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Maria & Meldonium

Maria & Meldonium

On March 7, when Russian tennis superstar Maria Sharapova admitted to taking meldonium that caused her to fail a drug test, the media became abuzz about the drug.

Meldonium, also known as mildronate, is produced in Latvia and marketed in mostly Eastern Europe and Russia as a drug to treat heart problems such as angina, heart attacks, heart failures and even strokes.

A quick search on the US National Library of Medicine reveals that there were also several studies on the possible beneficial effects of meldonium on Parkinson’s disease and type 2 diabetes, but these studies were conducted on animals, so we have yet to have any conclusive answers on its benefits on human beings.

Meldonium has not been approved by the US Food and Drug Administration (FDA), even though the manufacturer alleged that this is because getting an FDA approval is a costly process. It has been approved for sale in Russia and Eastern Europe, however, hence its use by people in those regions.

Not OK for athletes?

The World Anti-Doping Agency (WADA) is the organisation that maintains the list of drugs and medications prohibited to athletes. According to WADA’s addendum, which contains recent changes to its list, meldonium was added “because of evidence of its use by athletes with the intention of enhancing performance”.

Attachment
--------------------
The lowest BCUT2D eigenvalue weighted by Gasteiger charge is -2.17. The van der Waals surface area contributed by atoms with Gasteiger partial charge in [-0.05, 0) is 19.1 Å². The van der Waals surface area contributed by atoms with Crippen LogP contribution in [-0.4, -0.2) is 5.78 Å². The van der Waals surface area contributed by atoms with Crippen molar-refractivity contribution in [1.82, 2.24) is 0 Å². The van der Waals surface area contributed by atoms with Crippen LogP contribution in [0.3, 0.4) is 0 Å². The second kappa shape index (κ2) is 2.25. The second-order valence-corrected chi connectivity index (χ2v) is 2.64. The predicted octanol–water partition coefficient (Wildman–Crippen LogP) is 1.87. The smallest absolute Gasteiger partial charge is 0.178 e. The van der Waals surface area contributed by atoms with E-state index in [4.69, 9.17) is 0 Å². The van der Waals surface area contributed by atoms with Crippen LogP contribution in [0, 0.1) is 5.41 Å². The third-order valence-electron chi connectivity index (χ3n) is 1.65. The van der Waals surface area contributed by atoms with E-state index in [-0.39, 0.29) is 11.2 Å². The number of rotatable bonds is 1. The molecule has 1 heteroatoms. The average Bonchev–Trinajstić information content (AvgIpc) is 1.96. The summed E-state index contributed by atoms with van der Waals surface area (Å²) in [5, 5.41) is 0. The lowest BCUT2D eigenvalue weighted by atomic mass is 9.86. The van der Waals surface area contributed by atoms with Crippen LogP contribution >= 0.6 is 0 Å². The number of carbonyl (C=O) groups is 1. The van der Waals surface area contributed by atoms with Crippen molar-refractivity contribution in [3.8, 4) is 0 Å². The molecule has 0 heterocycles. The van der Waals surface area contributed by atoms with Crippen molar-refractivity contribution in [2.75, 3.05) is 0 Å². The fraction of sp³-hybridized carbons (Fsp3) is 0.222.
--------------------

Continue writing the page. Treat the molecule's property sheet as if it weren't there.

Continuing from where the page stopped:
What does this mean?

Well, to get to the answer, we have to be a bit more technical and look at how the drug works on cells.

Meldonium improves circulation by changing the way these cells break down various substances (protein, fat, carbohydrates, etc) into energy.

Normally, this process, called metabolism, occurs in structures in the cell called mitochondria. Meldonium blocks long-chain fatty acids from entering mitochondria, so these structures metabolise carbohydrates instead.

Carbohydrate metabolism consumes less oxygen than fat metabolism, so in cases where oxygen supply in the blood is reduced – such as when there is poor circulation due to atherosclerosis – cells can still stay alive and function.

For athletes, taking meldonium also means that they need less oxygen to reach optimal performance. Under normal circumstances, an athlete’s performance reaches a limit when his or her cells use up more oxygen than the lungs can deliver. But with meldonium reducing the amount of oxygen needed by the athlete’s cells, he or she can now push farther, perform longer and play harder – giving the athlete an unfair edge over other competitors. Hence, the WADA ban.

References:

ABC Australia. Available at www.abc.net.au

Drugs.com. Available at www.drugs.com

US National Library of Medicine. Available at www.ncbi.nlm.nih.gov

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